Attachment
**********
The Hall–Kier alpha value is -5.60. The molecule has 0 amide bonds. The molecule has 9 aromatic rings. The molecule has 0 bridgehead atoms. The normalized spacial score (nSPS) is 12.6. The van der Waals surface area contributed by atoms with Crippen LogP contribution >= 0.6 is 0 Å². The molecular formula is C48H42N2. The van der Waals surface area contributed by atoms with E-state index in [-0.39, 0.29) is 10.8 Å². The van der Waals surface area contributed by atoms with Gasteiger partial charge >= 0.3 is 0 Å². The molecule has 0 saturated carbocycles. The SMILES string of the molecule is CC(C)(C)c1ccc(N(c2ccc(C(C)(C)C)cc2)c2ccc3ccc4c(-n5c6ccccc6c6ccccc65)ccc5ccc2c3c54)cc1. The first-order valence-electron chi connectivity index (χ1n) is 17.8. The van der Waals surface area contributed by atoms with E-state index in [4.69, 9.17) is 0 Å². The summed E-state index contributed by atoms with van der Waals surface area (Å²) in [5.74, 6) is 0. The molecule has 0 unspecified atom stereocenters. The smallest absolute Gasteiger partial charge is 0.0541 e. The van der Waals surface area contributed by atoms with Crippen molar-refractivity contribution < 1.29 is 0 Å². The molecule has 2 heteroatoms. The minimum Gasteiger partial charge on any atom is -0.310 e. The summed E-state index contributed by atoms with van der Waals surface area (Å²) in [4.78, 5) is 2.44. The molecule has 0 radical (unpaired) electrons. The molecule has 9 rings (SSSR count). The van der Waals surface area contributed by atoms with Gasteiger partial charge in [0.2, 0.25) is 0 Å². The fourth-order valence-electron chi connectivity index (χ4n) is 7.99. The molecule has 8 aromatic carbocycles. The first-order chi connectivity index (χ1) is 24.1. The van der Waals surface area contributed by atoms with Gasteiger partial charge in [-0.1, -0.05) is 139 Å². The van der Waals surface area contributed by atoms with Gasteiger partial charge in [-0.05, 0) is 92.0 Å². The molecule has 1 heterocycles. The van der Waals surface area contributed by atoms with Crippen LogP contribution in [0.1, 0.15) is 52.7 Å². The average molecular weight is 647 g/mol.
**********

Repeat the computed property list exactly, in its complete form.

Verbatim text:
The Hall–Kier alpha value is -5.60. The molecule has 0 amide bonds. The molecule has 9 aromatic rings. The molecule has 0 bridgehead atoms. The normalized spacial score (nSPS) is 12.6. The van der Waals surface area contributed by atoms with Crippen LogP contribution >= 0.6 is 0 Å². The molecular formula is C48H42N2. The van der Waals surface area contributed by atoms with E-state index in [-0.39, 0.29) is 10.8 Å². The van der Waals surface area contributed by atoms with Gasteiger partial charge >= 0.3 is 0 Å². The molecule has 0 saturated carbocycles. The SMILES string of the molecule is CC(C)(C)c1ccc(N(c2ccc(C(C)(C)C)cc2)c2ccc3ccc4c(-n5c6ccccc6c6ccccc65)ccc5ccc2c3c54)cc1. The first-order valence-electron chi connectivity index (χ1n) is 17.8. The van der Waals surface area contributed by atoms with E-state index in [4.69, 9.17) is 0 Å². The summed E-state index contributed by atoms with van der Waals surface area (Å²) in [5.74, 6) is 0. The molecule has 0 unspecified atom stereocenters. The smallest absolute Gasteiger partial charge is 0.0541 e. The van der Waals surface area contributed by atoms with Crippen molar-refractivity contribution < 1.29 is 0 Å². The molecule has 2 heteroatoms. The minimum Gasteiger partial charge on any atom is -0.310 e. The summed E-state index contributed by atoms with van der Waals surface area (Å²) in [4.78, 5) is 2.44. The molecule has 0 radical (unpaired) electrons. The molecule has 9 rings (SSSR count). The van der Waals surface area contributed by atoms with Gasteiger partial charge in [0.2, 0.25) is 0 Å². The fourth-order valence-electron chi connectivity index (χ4n) is 7.99. The molecule has 8 aromatic carbocycles. The first-order chi connectivity index (χ1) is 24.1. The van der Waals surface area contributed by atoms with Gasteiger partial charge in [-0.1, -0.05) is 139 Å². The van der Waals surface area contributed by atoms with Gasteiger partial charge in [-0.05, 0) is 92.0 Å². The molecule has 1 heterocycles. The van der Waals surface area contributed by atoms with Crippen LogP contribution in [0.1, 0.15) is 52.7 Å². The average molecular weight is 647 g/mol.